Wednesday, June 15, 2016

Reagle Music Theatre Presents "Carousel" Starring Jenifer Ellis - June Is Bustin' Out All Over In Waltham! - Through June 19th

"Carousel" has long been one of my favorite Rogers and Hammerstein musical.  When I learned that Reagle Music Theatre would open their 2016 season with this show, I was thrilled. When I found out that Elliot Norton and IRNE Award winner Jennifer Ellis would play the role of Julie Jordan, the opening date became a red letter day in my scheduling calendar. She has been paired with the powerful voice and acting skills of Ciaran Sheehan in the role of Billy Bigelow.  That pairing and many other aspects of this production make it one that you will not want to miss.

Let's begin by talking about Ms. Ellis.  In creating her own version of textile mill worker, Julie Jordan, she has taken the warp of courage and resilience and woven those threads with the woof of vulnerability to fashion a character whose fabric is strong and beautiful - and high in thread count! She and Mr. Sheehan showed their strengths early in the show with the arresting "If I Loved You." Her rendition of "What's The Use of Wond'rin" is another heartbreaking aspect of her memorable performance.

Mr. Sheehan comes to Waltham with an impressive Broadway resume, including "Les Miserables" and "The Phantom of the Opera." As an actor and singer, he makes choices that present rough-hewn carousel barker, Billy Bigelow, as more than just a one dimensional angry wife beater.  (It is the courageous and explicit addressing of domestic violence that guarantees "Carousel" its place in the history of musical theater.) We see his pugnacious side quite readily, but he also shows us his softer side in the iconic "Soliloquy" in which he imagines what it would be like to be the father of a little Billy - or, just imagine, a "little girl, pink and white." It is the delivery of this song that separates the men from the boys in terms of actors who portray a convincing Billy Bigelow.  Mr. Sheehan shows himself to be a man among men with this number.

Jennifer Ellis as Julie Jordan
Ciaran Sheehan as Billy Bigelow
Reagle Music Theatre
Through June 19th
photo by Herb Philpott

These two leads are wonderfully supported by an impressive cast of secondary characters and ensemble of actors, singers and dancers. Among the standouts are the following:
  • As Julie Jordan's best friend and co-worker, Carrie Pipperidge, Jessica Kundla is perfect. She paints a lustrous picture of life married to a herring fisherman with her rendition of "Mister Snow." What a gorgeous voice!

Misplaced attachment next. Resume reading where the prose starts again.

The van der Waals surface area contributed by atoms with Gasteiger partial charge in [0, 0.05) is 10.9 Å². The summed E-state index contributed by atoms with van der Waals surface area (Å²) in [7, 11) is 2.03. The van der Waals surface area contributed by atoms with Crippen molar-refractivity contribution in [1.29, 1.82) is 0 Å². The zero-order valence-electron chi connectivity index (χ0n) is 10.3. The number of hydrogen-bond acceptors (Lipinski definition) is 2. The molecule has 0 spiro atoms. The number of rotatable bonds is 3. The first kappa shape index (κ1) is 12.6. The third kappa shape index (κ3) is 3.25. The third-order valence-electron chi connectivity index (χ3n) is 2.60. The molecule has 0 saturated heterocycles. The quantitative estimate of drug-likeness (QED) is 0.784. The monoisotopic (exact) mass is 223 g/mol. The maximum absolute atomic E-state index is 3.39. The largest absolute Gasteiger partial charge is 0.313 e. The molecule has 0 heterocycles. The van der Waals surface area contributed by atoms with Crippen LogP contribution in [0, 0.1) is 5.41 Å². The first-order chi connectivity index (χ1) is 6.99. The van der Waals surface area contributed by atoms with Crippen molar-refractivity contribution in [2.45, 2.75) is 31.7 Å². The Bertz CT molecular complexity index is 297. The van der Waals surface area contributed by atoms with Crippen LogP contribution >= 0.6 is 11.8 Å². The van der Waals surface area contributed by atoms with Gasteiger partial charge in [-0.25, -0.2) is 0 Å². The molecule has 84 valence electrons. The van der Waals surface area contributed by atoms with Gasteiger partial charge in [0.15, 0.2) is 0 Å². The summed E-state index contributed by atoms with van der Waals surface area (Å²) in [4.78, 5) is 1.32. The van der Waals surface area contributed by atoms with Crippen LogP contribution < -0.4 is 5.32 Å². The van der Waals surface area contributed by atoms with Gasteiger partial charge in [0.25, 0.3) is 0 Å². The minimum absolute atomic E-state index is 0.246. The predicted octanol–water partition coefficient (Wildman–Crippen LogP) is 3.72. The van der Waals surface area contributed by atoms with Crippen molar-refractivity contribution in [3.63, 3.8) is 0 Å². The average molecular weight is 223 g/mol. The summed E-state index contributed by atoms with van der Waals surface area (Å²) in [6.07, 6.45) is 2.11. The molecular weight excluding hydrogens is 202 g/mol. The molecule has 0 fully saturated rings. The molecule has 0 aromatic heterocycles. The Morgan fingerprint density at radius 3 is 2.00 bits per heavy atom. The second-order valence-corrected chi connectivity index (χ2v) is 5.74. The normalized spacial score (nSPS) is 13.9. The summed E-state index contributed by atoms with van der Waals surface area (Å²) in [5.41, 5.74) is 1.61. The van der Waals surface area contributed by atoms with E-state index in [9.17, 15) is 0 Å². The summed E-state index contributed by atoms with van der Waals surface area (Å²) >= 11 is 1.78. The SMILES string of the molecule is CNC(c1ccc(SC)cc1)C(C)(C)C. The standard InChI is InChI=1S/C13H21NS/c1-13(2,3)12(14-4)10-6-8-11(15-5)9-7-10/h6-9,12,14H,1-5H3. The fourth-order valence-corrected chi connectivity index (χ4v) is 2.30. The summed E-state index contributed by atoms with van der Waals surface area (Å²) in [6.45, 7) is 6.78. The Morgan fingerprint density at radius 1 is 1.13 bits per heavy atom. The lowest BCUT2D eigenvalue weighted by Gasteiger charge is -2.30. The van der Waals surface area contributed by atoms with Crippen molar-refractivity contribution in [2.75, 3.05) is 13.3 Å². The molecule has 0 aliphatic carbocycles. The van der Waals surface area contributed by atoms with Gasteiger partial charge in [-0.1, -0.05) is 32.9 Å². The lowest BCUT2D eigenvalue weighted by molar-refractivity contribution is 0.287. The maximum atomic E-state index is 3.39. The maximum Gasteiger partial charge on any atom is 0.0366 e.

• A highlight of any performance of "Carousel" are the two versions of "You'll Never Walk Alone" - sung first as a solo by Nettie Fowler, Julie's cousin, and then as the Finale at the graduation of Louise, Julie and Billy's daughter. It is one of my favorite songs of all time, and I have high expectations for this number and for the actress who will endeavor to sing it.  Leigh Barrett blows it out of the water! Hers is one of the best interpretations of this song I have ever heard.
  • Kyra Christopher is a student at Cincinnati Conservatory of Music. Her dancing in the dream "Ballet" had the audience applauding wildly.  It was a tour de force.
  • As Mr. Enoch Snow, Carrie's beloved, Dan Prior appropriately is redolent of both herring and rectitude. His touching duet with Carrie, "When The Children Are Asleep" is another highlight of this production. 
  • Jigger Craigin is Billy Bigelow's friend, a whaler who entices Billy to solve his money troubles in a quick and dirty way. Todd Yard presents him as a scheming and no-account scoundrel. He shines, along with his fellow whalers, in the number "Blow High, Blow Low."
  • Mrs. Mullin, the faded tart who owns the carousel and is in love with Billy, is played very convincingly by Karen Fanale.
  • Rick Sherburne plays the celestial Starkeeper, as well as Dr. Seldon, who is the graduation speaker whose simple eloquence triggers the ensemble reprise of "You'll Never Walk Alone."
Director and Choreographer Rachel Bertone has performed magic in just a few weeks in taking a huge cast of actors, singers and dancers and melding them into a believable community of men, women and children who inhabit coastal Maine in the late 19th Century. The magic is further enabled by the Scenic Design of Richard Schreiber, Lighting by David Wilson and Musical Direction by the always reliable Dan Rodriquez.  Jeffrey Leonard conducts the 18-piece orchestra.

The show has four more performances, this Thursday, Friday, Saturday and Sunday.  Get yourself to Waltham before the end of the weekend.  You do not want to miss this clambake!



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